“If we say we have fellowship with him while we walk in darkness, we lie and do not practice the truth. But if we walk in the light, as he is in the light, we have fellowship with one another, and the blood of Jesus his Son cleanses us from all sin. If we say we have no sin, we deceive ourselves, and the truth is not in us. If we confess our sins, he is faithful and just to forgive us our sins and to cleanse us from all unrighteousness. If we say we have not sinned, we make him a liar, and his word is not in us.” (I John 1:6-10)
The Epistle of I John addresses the theme of authentic faith. For faith to be authentic it must be true, real and genuine. The reason the Holy Spirit used the Apostle John to write this inspired first epistle was two-fold. It was not only because false teachers were denying the bodily incarnation, life, death and resurrection of Jesus Christ, but also because they were claiming to be Christians while living sinfully.
We should not misunderstand. John was not teaching that unless we are sinless and perfect we do not truly belong to Christ? Rather, he wrote of the tension between being counted righteous before God on the basis of the imputed righteousness of Christ, while at the same time struggling with daily sin in our lives.
Dr. R. C. Sproul explains that, “Perhaps the formula that Martin Luther used that is most famous and most telling is his formula simul justus et peccator. Simul is the word from which we get the English word simultaneously. Or, it means ‘at the same time.’ Justus is the Latin word for just or righteous. Et means and. Peccator means sinner. And so with this formula, Luther was saying, in our justification we are one and the same time righteous or just, and sinners. Now if he would say that we are at the same time and in the same relationship just and sinners that would be a contradiction in terms. But that’s not what he was saying. He was saying from one perspective, in one sense, we are just. In another sense, from a different perspective, we are sinners; and how he defines that is simple. In and of ourselves, under the analysis of God’s scrutiny, we still have sin; we’re still sinners. But, by imputation and by faith in Jesus Christ, whose righteousness is now transferred to our account, then we are considered just or righteous. This is the very heart of the gospel.”
One of the biblical tests of an individual’s authentic faith in Christ is the struggle with one’s daily sin. One of our responses to when we sin, and our efforts to mortify sin, is to confess our sin to God. What does it mean to confess?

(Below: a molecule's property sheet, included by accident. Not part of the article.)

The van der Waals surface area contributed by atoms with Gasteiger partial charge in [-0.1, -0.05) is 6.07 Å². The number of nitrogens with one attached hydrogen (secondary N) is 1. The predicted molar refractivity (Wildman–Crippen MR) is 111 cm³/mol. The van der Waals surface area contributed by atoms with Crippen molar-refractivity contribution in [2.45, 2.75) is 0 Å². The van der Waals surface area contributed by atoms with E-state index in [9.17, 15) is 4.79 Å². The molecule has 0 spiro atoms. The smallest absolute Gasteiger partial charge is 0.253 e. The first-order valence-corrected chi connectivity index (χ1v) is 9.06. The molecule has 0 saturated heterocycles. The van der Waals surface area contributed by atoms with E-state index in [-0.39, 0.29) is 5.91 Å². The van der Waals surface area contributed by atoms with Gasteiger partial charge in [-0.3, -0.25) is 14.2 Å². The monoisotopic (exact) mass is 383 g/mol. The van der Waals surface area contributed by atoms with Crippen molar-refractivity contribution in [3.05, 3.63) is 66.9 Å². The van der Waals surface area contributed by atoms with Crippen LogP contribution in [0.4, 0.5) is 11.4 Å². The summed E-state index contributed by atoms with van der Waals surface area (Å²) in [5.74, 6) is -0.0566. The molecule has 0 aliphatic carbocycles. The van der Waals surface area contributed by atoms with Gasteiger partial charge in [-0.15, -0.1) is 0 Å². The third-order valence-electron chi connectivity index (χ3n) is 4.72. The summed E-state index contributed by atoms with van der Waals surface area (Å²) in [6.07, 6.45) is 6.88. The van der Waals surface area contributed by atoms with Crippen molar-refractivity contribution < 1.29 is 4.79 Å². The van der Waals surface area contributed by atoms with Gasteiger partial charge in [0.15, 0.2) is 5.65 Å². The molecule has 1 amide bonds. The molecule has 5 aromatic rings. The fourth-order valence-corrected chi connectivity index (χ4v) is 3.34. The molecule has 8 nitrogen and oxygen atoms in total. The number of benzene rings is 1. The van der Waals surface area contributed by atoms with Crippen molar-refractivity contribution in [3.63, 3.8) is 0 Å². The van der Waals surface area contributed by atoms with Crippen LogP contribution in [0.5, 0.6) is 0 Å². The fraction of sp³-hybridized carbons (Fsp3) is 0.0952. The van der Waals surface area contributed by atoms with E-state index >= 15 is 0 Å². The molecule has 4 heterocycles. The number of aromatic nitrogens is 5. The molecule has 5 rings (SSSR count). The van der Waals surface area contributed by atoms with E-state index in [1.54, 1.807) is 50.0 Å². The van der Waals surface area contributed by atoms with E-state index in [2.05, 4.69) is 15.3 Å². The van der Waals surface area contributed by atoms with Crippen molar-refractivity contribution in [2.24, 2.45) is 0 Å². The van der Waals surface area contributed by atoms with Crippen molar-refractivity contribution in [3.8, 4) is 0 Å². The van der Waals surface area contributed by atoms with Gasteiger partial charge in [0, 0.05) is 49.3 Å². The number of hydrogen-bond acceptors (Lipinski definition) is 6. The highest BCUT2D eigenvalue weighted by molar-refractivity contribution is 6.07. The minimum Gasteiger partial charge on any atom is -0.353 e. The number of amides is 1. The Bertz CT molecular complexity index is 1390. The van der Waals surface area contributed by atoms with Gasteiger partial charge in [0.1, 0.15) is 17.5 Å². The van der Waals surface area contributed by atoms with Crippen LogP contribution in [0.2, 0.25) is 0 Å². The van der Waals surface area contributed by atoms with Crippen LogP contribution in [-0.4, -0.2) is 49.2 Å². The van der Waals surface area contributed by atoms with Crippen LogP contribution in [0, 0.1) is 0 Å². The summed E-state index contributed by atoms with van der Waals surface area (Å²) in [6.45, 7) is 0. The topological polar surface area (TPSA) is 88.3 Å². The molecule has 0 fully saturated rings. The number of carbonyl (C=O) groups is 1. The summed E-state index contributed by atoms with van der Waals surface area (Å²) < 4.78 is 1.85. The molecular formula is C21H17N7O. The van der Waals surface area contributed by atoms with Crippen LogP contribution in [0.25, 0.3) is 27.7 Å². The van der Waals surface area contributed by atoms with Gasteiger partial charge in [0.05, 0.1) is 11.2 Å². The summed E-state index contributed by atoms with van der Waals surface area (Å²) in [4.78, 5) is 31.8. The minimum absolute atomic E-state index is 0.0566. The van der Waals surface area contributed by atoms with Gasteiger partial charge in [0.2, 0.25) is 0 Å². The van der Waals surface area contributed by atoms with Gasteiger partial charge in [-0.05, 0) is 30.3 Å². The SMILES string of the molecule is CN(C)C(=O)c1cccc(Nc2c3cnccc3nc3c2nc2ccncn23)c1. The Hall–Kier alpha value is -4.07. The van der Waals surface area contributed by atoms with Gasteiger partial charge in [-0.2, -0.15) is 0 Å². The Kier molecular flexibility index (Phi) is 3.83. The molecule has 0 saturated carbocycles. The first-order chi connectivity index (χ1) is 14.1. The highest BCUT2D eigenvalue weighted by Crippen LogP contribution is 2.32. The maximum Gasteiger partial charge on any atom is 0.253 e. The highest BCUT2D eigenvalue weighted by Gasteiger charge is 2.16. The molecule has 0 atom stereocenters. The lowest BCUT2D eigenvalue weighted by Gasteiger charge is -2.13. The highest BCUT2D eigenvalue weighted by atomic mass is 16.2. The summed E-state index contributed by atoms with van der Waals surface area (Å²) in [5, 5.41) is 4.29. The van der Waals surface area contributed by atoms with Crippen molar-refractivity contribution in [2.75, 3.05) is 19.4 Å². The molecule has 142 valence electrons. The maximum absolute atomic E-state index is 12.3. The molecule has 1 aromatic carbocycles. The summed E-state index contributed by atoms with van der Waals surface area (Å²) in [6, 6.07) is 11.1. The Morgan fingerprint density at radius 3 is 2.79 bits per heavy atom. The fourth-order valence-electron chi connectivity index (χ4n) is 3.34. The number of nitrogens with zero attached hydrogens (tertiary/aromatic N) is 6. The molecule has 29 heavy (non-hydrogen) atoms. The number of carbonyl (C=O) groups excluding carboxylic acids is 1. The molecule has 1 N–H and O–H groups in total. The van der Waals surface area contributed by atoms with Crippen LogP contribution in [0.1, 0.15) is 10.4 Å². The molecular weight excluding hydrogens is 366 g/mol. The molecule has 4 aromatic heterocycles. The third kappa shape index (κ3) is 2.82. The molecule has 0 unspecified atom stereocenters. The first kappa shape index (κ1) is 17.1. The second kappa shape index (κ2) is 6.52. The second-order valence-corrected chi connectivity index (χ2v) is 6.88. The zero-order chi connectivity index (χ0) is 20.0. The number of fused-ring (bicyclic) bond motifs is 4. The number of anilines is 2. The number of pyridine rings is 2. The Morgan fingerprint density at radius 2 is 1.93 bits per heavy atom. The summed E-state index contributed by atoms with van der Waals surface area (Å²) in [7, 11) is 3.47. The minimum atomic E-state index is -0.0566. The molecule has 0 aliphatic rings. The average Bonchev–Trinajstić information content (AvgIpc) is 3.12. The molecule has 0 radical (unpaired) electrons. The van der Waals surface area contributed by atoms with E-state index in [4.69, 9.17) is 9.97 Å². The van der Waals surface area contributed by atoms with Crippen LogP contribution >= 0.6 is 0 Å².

Confession is more than just verbally acknowledging that we have done something wrong or failed to do something right in the sight of God. Confession also means to acknowledge our sin to God and to have the same perspective towards it as God does. Confession means to see our sin as the cosmic treason against God that it is. We are to confess our sin to God while at the same time seeking to live lives which glorify Him. In other words, confession involves not only acknowledgment of sin but also a turning away, or repentance, of it.
As one commentator states, “It appears that the false teachers John has in mind were not only unconcerned with the dark deeds they were performing, they also claimed to be without sin altogether. But such a denial only further evidenced their lack of authentic faith. In this section, John tells us the Christian life is in one sense a life lived in tension. On the one hand, believers will live such good lives that it can be said we walk in the light (vv. 6–7). On the other hand, truly walking in the light will clearly reveal to us the reality of remaining sin, reminding us of our need for repentance and forgiveness (vv. 8, 10).”
Confession and repentance needs to be done daily. It may even occur on a moment by moment basis when the Lord brings your sin to your attention. When that happens, acknowledge your sin to God and ask for His forgiveness on the basis of the imputed righteousness of Christ that you possess by grace alone, through faith alone in the person and work of Jesus Christ alone.
Finally, confession does not ensure you remain a child of God. Rather, confession ensures that the believer remains in close fellowship with God.
May the LORD’s truth and grace be found here.
Soli deo Gloria!